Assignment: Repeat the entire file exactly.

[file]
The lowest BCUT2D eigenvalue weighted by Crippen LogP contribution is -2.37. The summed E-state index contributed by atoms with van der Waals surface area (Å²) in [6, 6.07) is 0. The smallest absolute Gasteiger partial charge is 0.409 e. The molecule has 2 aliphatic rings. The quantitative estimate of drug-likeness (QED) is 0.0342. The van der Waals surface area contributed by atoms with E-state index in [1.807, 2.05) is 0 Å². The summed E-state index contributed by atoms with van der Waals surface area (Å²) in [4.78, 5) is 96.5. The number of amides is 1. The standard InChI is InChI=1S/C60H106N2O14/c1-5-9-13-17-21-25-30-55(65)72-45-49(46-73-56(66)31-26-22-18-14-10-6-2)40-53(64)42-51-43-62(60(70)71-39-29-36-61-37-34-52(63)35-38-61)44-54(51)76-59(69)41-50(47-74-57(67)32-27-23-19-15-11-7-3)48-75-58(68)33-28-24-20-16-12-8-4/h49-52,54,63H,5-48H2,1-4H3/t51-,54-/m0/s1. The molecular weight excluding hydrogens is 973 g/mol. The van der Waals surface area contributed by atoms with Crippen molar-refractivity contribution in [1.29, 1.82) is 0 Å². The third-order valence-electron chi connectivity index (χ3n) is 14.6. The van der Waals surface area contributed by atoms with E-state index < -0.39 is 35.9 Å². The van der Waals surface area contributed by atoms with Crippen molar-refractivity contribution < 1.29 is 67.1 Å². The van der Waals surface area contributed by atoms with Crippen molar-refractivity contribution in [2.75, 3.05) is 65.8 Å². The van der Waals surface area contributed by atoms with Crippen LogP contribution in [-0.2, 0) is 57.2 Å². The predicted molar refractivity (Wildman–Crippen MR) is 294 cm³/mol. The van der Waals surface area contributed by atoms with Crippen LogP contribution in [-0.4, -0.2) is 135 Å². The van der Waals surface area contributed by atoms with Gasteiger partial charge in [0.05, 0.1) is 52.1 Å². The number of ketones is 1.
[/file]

The lowest BCUT2D eigenvalue weighted by Crippen LogP contribution is -2.37. The summed E-state index contributed by atoms with van der Waals surface area (Å²) in [6, 6.07) is 0. The smallest absolute Gasteiger partial charge is 0.409 e. The molecule has 2 aliphatic rings. The quantitative estimate of drug-likeness (QED) is 0.0342. The van der Waals surface area contributed by atoms with E-state index in [1.807, 2.05) is 0 Å². The summed E-state index contributed by atoms with van der Waals surface area (Å²) in [4.78, 5) is 96.5. The number of amides is 1. The standard InChI is InChI=1S/C60H106N2O14/c1-5-9-13-17-21-25-30-55(65)72-45-49(46-73-56(66)31-26-22-18-14-10-6-2)40-53(64)42-51-43-62(60(70)71-39-29-36-61-37-34-52(63)35-38-61)44-54(51)76-59(69)41-50(47-74-57(67)32-27-23-19-15-11-7-3)48-75-58(68)33-28-24-20-16-12-8-4/h49-52,54,63H,5-48H2,1-4H3/t51-,54-/m0/s1. The molecular weight excluding hydrogens is 973 g/mol. The van der Waals surface area contributed by atoms with Crippen molar-refractivity contribution in [1.29, 1.82) is 0 Å². The third-order valence-electron chi connectivity index (χ3n) is 14.6. The van der Waals surface area contributed by atoms with E-state index < -0.39 is 35.9 Å². The van der Waals surface area contributed by atoms with Crippen molar-refractivity contribution < 1.29 is 67.1 Å². The van der Waals surface area contributed by atoms with Crippen molar-refractivity contribution in [2.75, 3.05) is 65.8 Å². The van der Waals surface area contributed by atoms with Crippen LogP contribution in [-0.2, 0) is 57.2 Å². The predicted molar refractivity (Wildman–Crippen MR) is 294 cm³/mol. The van der Waals surface area contributed by atoms with Crippen LogP contribution in [-0.4, -0.2) is 135 Å². The van der Waals surface area contributed by atoms with Gasteiger partial charge in [0.05, 0.1) is 52.1 Å². The number of ketones is 1.